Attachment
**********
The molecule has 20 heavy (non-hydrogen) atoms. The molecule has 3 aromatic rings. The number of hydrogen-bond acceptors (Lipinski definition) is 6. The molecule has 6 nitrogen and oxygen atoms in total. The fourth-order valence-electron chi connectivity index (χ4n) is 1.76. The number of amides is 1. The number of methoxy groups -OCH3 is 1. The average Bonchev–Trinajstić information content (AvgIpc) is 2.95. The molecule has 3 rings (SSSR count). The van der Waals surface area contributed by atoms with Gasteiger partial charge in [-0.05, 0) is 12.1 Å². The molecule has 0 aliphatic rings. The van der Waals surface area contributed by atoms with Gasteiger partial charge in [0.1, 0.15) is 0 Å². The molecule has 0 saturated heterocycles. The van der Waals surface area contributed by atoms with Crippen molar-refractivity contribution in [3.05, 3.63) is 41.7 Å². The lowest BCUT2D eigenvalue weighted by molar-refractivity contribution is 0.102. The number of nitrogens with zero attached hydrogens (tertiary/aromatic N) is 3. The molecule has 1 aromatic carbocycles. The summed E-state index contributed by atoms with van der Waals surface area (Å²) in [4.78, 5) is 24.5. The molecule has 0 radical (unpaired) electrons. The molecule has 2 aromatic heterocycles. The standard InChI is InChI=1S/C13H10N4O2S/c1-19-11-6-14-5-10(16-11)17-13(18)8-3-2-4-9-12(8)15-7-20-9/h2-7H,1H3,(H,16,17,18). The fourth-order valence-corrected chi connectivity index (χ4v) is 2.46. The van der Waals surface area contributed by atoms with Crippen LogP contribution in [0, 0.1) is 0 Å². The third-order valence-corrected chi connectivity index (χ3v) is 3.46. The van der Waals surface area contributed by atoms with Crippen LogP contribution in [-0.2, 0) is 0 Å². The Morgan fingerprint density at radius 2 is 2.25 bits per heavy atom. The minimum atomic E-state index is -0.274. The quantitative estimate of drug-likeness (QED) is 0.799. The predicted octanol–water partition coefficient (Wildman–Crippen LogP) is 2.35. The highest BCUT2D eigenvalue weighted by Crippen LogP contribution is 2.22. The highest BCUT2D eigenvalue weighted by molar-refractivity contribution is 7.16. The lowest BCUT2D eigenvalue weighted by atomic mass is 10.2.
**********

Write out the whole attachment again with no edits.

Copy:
The molecule has 20 heavy (non-hydrogen) atoms. The molecule has 3 aromatic rings. The number of hydrogen-bond acceptors (Lipinski definition) is 6. The molecule has 6 nitrogen and oxygen atoms in total. The fourth-order valence-electron chi connectivity index (χ4n) is 1.76. The number of amides is 1. The number of methoxy groups -OCH3 is 1. The average Bonchev–Trinajstić information content (AvgIpc) is 2.95. The molecule has 3 rings (SSSR count). The van der Waals surface area contributed by atoms with Gasteiger partial charge in [-0.05, 0) is 12.1 Å². The molecule has 0 aliphatic rings. The van der Waals surface area contributed by atoms with Gasteiger partial charge in [0.1, 0.15) is 0 Å². The molecule has 0 saturated heterocycles. The van der Waals surface area contributed by atoms with Crippen molar-refractivity contribution in [3.05, 3.63) is 41.7 Å². The lowest BCUT2D eigenvalue weighted by molar-refractivity contribution is 0.102. The number of nitrogens with zero attached hydrogens (tertiary/aromatic N) is 3. The molecule has 1 aromatic carbocycles. The summed E-state index contributed by atoms with van der Waals surface area (Å²) in [4.78, 5) is 24.5. The molecule has 0 radical (unpaired) electrons. The molecule has 2 aromatic heterocycles. The standard InChI is InChI=1S/C13H10N4O2S/c1-19-11-6-14-5-10(16-11)17-13(18)8-3-2-4-9-12(8)15-7-20-9/h2-7H,1H3,(H,16,17,18). The fourth-order valence-corrected chi connectivity index (χ4v) is 2.46. The van der Waals surface area contributed by atoms with Crippen LogP contribution in [0, 0.1) is 0 Å². The third-order valence-corrected chi connectivity index (χ3v) is 3.46. The van der Waals surface area contributed by atoms with Crippen LogP contribution in [-0.2, 0) is 0 Å². The Morgan fingerprint density at radius 2 is 2.25 bits per heavy atom. The minimum atomic E-state index is -0.274. The quantitative estimate of drug-likeness (QED) is 0.799. The predicted octanol–water partition coefficient (Wildman–Crippen LogP) is 2.35. The highest BCUT2D eigenvalue weighted by Crippen LogP contribution is 2.22. The highest BCUT2D eigenvalue weighted by molar-refractivity contribution is 7.16. The lowest BCUT2D eigenvalue weighted by atomic mass is 10.2.